It appears that social justice crusaders have moved on from targeting Civil War generals and are now aiming to Depression-Era ballad singers.

The New York Yankees recently yanked Kate Smith’s 1939 recording of “God Bless America”, which has been regularly played during the seventh inning stretch for 18 years.

The reason? Kate Smith’s early recordings, going back to 1927, have been deemed “racist” by today’s excruciatingly progressive standards.  From the New York Daily News:

Smith was a famous singer before and during WWII who recorded the offensive jingle, “Pickaninny Heaven,” which she directed at “colored children” who should fantasize about an amazing place with “great big watermelons,” among other treats.

She shot a video for that song that takes place in an orphanage for black children, and much of the imagery is startlingly racist. She also recorded, “That’s Why Darkies Were Born,” which included the lyrics, “Someone had to pick the cotton. … That’s why darkies were born.”

. . . . “The Yankees have been made aware of a recording that had been previously unknown to us and decided to immediately and carefully review this new information,” a club spokesman said. “The Yankees take social, racial and cultural insensitivities very seriously. And while no final conclusions have been made, we are erring on the side of sensitivity.”

Then, after the Yankee’s issued the damnatio memoriae for Kate Smith for singing songs written during the era in which she lived for the audience that existed then, the Philadelphia Flyers went one step further.

The Philadelphia Flyers have covered a statue of Kate Smith and announced that the team will no longer play her 1939 rendition of ‘God Bless America’ after learning of racially offensive song lyrics from the late singer’s past.

. . . . We have recently become aware that several songs performed by Kate Smith contain offensive lyrics that do not reflect our values as an organization,’ a Flyers spokesman said in a statement to the Daily Mail. ‘As we continue to look into this serious matter, we are removing Kate Smith’s recording of “God Bless America” from our library and covering up the statue that stands outside of our arena.’

Smith’s version of the song has been seen as a good luck charm for the Flyers since 1969, when the team began playing it before games. She went on to sing the song at Philadelphia’s Spectrum on four occasions, including Game 6 of the 1974 Stanley Cup Finals when the Flyers secured the first of their two NHL titles.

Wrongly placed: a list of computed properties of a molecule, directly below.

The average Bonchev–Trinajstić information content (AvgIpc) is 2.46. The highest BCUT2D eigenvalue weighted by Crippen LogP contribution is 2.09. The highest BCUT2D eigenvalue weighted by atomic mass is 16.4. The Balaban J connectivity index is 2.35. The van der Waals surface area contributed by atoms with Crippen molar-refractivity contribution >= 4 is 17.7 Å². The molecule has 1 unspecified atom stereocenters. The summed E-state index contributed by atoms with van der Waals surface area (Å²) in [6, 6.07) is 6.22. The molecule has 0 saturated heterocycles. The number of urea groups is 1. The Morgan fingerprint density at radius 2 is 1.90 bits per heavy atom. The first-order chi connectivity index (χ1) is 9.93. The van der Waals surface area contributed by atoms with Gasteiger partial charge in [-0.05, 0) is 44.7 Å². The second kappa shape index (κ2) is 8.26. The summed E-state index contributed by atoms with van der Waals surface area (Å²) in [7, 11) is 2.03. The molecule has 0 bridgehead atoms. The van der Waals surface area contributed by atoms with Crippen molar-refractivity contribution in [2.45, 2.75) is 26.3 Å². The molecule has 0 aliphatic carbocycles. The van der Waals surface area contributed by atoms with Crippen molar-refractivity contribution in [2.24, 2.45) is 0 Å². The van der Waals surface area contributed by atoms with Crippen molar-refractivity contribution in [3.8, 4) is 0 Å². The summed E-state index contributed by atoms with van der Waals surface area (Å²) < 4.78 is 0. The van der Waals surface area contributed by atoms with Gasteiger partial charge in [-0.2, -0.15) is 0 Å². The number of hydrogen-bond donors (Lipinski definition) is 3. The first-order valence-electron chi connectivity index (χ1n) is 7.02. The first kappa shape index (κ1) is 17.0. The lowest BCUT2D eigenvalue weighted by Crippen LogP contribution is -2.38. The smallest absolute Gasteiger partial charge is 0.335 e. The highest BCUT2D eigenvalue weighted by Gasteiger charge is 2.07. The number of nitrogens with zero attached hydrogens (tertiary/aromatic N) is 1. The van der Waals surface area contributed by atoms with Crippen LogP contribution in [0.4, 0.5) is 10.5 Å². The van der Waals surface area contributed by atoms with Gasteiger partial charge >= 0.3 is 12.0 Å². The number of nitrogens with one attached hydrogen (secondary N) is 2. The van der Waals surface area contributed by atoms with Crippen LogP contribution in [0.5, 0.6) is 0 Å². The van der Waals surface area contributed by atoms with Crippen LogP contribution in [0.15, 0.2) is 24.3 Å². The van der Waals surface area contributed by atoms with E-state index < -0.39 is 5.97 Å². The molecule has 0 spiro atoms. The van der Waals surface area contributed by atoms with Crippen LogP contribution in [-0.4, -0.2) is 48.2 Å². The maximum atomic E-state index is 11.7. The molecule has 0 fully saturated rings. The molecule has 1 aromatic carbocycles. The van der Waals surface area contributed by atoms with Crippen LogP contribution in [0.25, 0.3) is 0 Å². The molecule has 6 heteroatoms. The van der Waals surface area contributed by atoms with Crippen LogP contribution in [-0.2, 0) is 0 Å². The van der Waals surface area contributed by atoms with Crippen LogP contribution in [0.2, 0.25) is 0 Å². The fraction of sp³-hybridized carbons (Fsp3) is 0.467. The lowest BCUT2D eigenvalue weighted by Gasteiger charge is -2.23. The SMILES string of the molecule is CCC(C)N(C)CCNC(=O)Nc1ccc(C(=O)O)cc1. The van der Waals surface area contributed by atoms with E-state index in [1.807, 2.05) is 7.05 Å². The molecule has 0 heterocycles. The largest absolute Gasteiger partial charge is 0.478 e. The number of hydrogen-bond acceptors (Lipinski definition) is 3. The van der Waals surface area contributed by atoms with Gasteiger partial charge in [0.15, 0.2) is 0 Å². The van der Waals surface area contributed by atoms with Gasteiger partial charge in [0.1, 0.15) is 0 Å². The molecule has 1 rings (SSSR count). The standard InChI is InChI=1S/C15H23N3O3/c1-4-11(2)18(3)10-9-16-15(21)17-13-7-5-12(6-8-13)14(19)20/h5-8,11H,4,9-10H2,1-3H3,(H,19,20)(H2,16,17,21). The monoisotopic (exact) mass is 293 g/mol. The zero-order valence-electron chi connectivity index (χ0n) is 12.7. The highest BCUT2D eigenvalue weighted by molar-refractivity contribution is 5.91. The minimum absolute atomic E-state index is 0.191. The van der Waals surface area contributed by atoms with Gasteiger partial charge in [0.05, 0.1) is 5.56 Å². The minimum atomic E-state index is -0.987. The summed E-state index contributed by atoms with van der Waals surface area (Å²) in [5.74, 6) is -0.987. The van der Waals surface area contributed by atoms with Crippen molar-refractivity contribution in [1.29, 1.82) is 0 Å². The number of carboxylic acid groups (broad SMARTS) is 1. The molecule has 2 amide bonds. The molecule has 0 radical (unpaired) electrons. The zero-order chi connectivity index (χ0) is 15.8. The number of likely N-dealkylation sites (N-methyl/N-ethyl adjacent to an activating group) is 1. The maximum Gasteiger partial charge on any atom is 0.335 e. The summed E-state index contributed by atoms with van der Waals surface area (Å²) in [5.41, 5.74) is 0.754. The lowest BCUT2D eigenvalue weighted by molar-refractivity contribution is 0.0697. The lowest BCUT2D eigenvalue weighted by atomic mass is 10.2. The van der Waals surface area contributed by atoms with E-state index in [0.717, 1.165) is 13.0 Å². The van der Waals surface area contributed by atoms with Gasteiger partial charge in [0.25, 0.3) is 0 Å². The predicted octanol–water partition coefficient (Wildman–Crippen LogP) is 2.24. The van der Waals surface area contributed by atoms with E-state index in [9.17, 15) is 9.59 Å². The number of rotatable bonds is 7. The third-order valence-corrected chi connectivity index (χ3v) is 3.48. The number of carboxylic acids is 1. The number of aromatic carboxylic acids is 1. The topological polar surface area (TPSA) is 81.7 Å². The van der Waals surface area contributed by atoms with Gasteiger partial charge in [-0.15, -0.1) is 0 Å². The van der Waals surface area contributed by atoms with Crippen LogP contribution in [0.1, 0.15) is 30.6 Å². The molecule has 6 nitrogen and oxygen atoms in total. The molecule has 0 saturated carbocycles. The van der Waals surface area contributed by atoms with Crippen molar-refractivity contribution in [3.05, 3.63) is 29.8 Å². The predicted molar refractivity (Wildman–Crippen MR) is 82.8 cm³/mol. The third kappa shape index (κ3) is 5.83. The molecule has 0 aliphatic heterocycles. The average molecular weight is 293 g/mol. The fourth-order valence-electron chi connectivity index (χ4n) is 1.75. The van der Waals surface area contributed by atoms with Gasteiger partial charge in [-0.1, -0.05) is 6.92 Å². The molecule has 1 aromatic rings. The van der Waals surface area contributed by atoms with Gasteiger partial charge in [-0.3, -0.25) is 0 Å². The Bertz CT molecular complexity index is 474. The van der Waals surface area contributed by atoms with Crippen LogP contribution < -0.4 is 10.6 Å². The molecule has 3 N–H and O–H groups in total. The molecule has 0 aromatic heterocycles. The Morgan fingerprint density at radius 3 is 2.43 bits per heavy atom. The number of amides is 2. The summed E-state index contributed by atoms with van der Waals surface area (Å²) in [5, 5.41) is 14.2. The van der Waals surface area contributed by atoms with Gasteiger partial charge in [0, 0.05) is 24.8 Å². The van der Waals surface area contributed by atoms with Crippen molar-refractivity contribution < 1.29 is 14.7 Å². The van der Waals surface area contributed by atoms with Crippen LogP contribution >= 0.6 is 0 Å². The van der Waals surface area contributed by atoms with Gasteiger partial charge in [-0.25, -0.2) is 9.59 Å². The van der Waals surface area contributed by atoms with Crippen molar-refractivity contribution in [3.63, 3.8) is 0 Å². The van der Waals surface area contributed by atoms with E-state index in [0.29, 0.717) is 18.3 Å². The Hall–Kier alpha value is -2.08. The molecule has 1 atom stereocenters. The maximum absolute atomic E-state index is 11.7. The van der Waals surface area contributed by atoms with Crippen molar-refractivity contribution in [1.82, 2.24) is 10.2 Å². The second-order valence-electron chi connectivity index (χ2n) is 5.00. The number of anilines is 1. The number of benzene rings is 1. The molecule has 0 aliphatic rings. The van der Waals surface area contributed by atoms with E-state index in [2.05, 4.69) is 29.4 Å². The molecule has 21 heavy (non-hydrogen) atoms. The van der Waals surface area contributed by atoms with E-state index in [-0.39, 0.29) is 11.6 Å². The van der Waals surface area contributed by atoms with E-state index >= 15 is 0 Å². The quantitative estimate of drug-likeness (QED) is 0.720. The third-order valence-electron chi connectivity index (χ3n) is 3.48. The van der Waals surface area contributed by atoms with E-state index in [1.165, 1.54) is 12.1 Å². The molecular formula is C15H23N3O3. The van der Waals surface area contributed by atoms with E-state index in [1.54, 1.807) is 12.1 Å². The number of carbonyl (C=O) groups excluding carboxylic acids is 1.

Here’s Smith singing “God Bless America”:

Many fans are expressing their displeasure over this move, clearly another instance of an iconic American figure being sacrificed on the altar of social justice.

Many suspect the cultural crusade will continue.

I note, with a keen sense of captialistic amusement, that Smith’s “God Bless America” is #27 on Amazon’s Traditional Pop charts. Apparently, Americans are protesting this attack on their cultural history with their pocketbooks.

Legal Insurrection readers curious about the songs that have damned Smith in this century can click on these videos and take their own “outrage” measurements:

Personally, I am far more outraged at hip-hop songs encouraging the abuse of women.

“Tryin’ to send the b–ch back to her maker
And if you got a daughter older then 15, I’mma rape her
Take her on the living room floor, right there in front of you
Then ask you seriously, whatchu wanna do?”

I am furious over rap songs that explicitly gin-up race hate.

Prosecutors are calling for a suspended €5,000 (£4,520) fine for French rapper Nick Conrad, who is on trial for incitement to murder in Paris after he published an online video entitled “Hang White People”.

. . . . The nine-minute video, first published on YouTube in September, was quickly suspended for violating the company’s terms of service.

It depicts a white man being shot and tortured by the rapper and an accomplice. He is forced to bite the pavement and is kicked in the head before being hanged.

One section of the lyrics reads: “I go to the nurseries, I kill the white babies. Catch them quick and hang their parents!”

However, I am not trying to erase the artists from history.  Instead, I simply don’t purchase their works. That is how a free society works, which is why I will conclude with:


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